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Electron affinity is defined as?

Last updated date: 16th May 2024
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Hint: We know that the electron affinity is the potential energy change of the particle when an electron is added to an unbiased vaporous iota to frame a negative particle. So the more adverse the electron liking the more great the electron expansion measure is. Not all components structure stable negative particles in which case the electron proclivity is zero or even certain.

Complete answer:
We also need to know that the electron affinity of an iota or particle is characterized as the measure of energy delivered when an electron is appended to an unbiased molecule or atom in the vaporous state to shape a negative particle.
\[X\left( g \right) + {e^ - } \to {X^ - }\left( g \right) + energy\]
The measure of energy delivered when an electron is added to a nonpartisan iota to shape an anion is called electron liking. Electron affinities are hard to gauge. Electron affinity increments going left to directly across a period. The general pattern across a period happens in light of expanded atomic fascination. Going down the group the electron liking should diminish since the electron is being added progressively further away from the particle. Less firmly bound and thus closer in energy to a free electron.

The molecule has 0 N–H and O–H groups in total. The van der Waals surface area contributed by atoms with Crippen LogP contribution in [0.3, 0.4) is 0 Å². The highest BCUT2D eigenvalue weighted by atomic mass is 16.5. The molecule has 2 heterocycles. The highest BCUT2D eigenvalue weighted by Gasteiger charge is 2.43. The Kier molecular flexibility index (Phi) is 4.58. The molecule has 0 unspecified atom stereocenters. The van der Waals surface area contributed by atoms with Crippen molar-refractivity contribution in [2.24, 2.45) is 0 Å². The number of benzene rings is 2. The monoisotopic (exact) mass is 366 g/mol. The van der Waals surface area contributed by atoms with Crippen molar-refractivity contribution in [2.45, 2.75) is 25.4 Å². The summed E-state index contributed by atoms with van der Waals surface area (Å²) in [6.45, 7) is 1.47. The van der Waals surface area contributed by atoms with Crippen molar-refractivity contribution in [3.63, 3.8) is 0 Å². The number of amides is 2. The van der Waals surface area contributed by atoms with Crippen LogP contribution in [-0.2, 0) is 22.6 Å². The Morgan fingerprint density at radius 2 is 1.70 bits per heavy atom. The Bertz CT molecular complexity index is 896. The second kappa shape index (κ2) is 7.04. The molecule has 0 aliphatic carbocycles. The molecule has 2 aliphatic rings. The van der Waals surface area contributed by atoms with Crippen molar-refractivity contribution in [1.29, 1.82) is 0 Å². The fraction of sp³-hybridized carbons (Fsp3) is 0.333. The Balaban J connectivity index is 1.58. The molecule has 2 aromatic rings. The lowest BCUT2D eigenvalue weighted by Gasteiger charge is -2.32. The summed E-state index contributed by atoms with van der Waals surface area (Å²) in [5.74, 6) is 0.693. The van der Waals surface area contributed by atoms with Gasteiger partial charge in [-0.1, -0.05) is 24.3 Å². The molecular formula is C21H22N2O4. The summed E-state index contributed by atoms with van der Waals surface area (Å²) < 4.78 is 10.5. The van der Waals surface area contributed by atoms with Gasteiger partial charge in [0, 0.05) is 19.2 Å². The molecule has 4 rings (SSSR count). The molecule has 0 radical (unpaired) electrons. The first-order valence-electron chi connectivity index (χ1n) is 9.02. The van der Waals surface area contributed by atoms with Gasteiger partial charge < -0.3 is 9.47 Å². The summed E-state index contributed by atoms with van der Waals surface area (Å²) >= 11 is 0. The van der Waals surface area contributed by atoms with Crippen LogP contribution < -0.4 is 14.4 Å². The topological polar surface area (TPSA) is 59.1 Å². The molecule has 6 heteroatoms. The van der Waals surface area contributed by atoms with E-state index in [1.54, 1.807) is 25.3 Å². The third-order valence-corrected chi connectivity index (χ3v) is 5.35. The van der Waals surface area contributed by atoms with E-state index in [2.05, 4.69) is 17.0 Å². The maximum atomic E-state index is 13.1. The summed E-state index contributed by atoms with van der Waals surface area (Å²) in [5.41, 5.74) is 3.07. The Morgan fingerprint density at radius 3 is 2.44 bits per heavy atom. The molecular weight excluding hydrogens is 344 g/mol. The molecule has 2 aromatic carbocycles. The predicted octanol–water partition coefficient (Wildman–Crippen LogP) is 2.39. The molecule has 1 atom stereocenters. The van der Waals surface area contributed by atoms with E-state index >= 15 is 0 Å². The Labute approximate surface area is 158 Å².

Now we can discuss about the components affecting electron affinity as,
1. Nuclear size: If the nuclear size is little, at that point there will be more noteworthy electrons acquired enthalpy on the grounds that the successful atomic powers will be more prominent in the more modest particles and the electrons will be held solidly.
2. Atomic charge: The more noteworthy the atomic charge more will be the incentive for electrons to acquire enthalpy in light of the fact that an expansion in atomic charge will expand the viable atomic power on valence electrons.
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